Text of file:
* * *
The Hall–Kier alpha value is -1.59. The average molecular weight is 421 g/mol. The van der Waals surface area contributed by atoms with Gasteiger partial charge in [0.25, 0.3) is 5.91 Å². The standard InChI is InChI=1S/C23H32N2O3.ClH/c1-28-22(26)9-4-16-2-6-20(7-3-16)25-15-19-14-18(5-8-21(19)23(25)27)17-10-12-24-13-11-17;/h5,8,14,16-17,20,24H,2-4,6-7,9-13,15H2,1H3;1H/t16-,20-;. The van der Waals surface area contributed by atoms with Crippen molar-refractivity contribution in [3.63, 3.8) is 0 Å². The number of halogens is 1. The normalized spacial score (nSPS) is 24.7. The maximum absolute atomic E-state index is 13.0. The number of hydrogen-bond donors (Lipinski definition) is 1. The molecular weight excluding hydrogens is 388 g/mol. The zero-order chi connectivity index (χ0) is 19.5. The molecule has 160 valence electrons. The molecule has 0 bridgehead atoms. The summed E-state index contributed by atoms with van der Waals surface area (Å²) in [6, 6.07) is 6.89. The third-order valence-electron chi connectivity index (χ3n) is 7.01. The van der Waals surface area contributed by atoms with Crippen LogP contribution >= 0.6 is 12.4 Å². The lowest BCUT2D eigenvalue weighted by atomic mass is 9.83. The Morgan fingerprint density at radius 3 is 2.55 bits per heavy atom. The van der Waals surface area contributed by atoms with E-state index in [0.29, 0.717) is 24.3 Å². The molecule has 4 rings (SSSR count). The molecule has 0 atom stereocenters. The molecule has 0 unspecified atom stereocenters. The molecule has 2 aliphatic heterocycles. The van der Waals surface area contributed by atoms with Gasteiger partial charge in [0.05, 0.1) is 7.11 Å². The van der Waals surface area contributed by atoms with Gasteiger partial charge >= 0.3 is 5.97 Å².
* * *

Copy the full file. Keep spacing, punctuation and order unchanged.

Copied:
The Hall–Kier alpha value is -1.59. The average molecular weight is 421 g/mol. The van der Waals surface area contributed by atoms with Gasteiger partial charge in [0.25, 0.3) is 5.91 Å². The standard InChI is InChI=1S/C23H32N2O3.ClH/c1-28-22(26)9-4-16-2-6-20(7-3-16)25-15-19-14-18(5-8-21(19)23(25)27)17-10-12-24-13-11-17;/h5,8,14,16-17,20,24H,2-4,6-7,9-13,15H2,1H3;1H/t16-,20-;. The van der Waals surface area contributed by atoms with Crippen molar-refractivity contribution in [3.63, 3.8) is 0 Å². The number of halogens is 1. The normalized spacial score (nSPS) is 24.7. The maximum absolute atomic E-state index is 13.0. The number of hydrogen-bond donors (Lipinski definition) is 1. The molecular weight excluding hydrogens is 388 g/mol. The zero-order chi connectivity index (χ0) is 19.5. The molecule has 160 valence electrons. The molecule has 0 bridgehead atoms. The summed E-state index contributed by atoms with van der Waals surface area (Å²) in [6, 6.07) is 6.89. The third-order valence-electron chi connectivity index (χ3n) is 7.01. The van der Waals surface area contributed by atoms with Crippen LogP contribution >= 0.6 is 12.4 Å². The lowest BCUT2D eigenvalue weighted by atomic mass is 9.83. The Morgan fingerprint density at radius 3 is 2.55 bits per heavy atom. The van der Waals surface area contributed by atoms with E-state index in [0.29, 0.717) is 24.3 Å². The molecule has 4 rings (SSSR count). The molecule has 0 atom stereocenters. The molecule has 0 unspecified atom stereocenters. The molecule has 2 aliphatic heterocycles. The van der Waals surface area contributed by atoms with Gasteiger partial charge in [0.05, 0.1) is 7.11 Å². The van der Waals surface area contributed by atoms with Gasteiger partial charge >= 0.3 is 5.97 Å².